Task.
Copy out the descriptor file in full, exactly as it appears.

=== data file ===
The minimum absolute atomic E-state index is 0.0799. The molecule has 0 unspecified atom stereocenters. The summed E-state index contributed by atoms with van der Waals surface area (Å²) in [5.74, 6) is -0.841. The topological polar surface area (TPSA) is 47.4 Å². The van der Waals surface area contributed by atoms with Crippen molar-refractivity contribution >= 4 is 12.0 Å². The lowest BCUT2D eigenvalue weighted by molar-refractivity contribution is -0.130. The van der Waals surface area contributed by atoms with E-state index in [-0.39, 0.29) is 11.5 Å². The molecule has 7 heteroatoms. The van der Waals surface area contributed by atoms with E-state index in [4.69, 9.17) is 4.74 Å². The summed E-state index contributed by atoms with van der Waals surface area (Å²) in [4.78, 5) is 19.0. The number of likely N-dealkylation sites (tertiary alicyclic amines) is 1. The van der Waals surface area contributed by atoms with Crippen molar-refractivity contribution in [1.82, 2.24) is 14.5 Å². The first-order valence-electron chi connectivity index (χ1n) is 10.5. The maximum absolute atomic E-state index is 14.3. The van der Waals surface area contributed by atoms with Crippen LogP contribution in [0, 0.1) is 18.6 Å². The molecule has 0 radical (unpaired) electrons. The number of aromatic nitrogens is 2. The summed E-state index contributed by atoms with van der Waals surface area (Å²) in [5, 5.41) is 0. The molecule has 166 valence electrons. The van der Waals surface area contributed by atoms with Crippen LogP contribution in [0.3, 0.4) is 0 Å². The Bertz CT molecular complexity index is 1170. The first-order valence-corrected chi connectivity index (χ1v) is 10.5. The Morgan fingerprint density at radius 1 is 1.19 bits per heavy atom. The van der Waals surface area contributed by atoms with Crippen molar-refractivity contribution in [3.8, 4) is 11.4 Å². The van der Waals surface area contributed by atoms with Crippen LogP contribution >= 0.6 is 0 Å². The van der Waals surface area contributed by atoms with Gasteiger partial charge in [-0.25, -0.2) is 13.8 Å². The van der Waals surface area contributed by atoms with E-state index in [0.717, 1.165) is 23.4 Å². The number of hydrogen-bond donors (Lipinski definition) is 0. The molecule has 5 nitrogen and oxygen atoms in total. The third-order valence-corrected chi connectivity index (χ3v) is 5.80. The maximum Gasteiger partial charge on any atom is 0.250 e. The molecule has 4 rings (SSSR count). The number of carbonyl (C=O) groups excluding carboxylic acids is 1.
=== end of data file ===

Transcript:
The minimum absolute atomic E-state index is 0.0799. The molecule has 0 unspecified atom stereocenters. The summed E-state index contributed by atoms with van der Waals surface area (Å²) in [5.74, 6) is -0.841. The topological polar surface area (TPSA) is 47.4 Å². The van der Waals surface area contributed by atoms with Crippen molar-refractivity contribution >= 4 is 12.0 Å². The lowest BCUT2D eigenvalue weighted by molar-refractivity contribution is -0.130. The van der Waals surface area contributed by atoms with E-state index in [-0.39, 0.29) is 11.5 Å². The molecule has 7 heteroatoms. The van der Waals surface area contributed by atoms with E-state index in [4.69, 9.17) is 4.74 Å². The summed E-state index contributed by atoms with van der Waals surface area (Å²) in [4.78, 5) is 19.0. The number of likely N-dealkylation sites (tertiary alicyclic amines) is 1. The van der Waals surface area contributed by atoms with Crippen molar-refractivity contribution in [1.82, 2.24) is 14.5 Å². The first-order valence-electron chi connectivity index (χ1n) is 10.5. The maximum absolute atomic E-state index is 14.3. The van der Waals surface area contributed by atoms with Crippen LogP contribution in [0, 0.1) is 18.6 Å². The molecule has 0 radical (unpaired) electrons. The number of aromatic nitrogens is 2. The summed E-state index contributed by atoms with van der Waals surface area (Å²) in [5, 5.41) is 0. The molecule has 166 valence electrons. The van der Waals surface area contributed by atoms with Crippen LogP contribution in [0.3, 0.4) is 0 Å². The Bertz CT molecular complexity index is 1170. The first-order valence-corrected chi connectivity index (χ1v) is 10.5. The Morgan fingerprint density at radius 1 is 1.19 bits per heavy atom. The van der Waals surface area contributed by atoms with Crippen molar-refractivity contribution in [3.8, 4) is 11.4 Å². The van der Waals surface area contributed by atoms with Crippen LogP contribution >= 0.6 is 0 Å². The van der Waals surface area contributed by atoms with Gasteiger partial charge in [-0.25, -0.2) is 13.8 Å². The van der Waals surface area contributed by atoms with E-state index in [0.717, 1.165) is 23.4 Å². The number of hydrogen-bond donors (Lipinski definition) is 0. The molecule has 5 nitrogen and oxygen atoms in total. The third-order valence-corrected chi connectivity index (χ3v) is 5.80. The maximum Gasteiger partial charge on any atom is 0.250 e. The molecule has 4 rings (SSSR count). The number of carbonyl (C=O) groups excluding carboxylic acids is 1.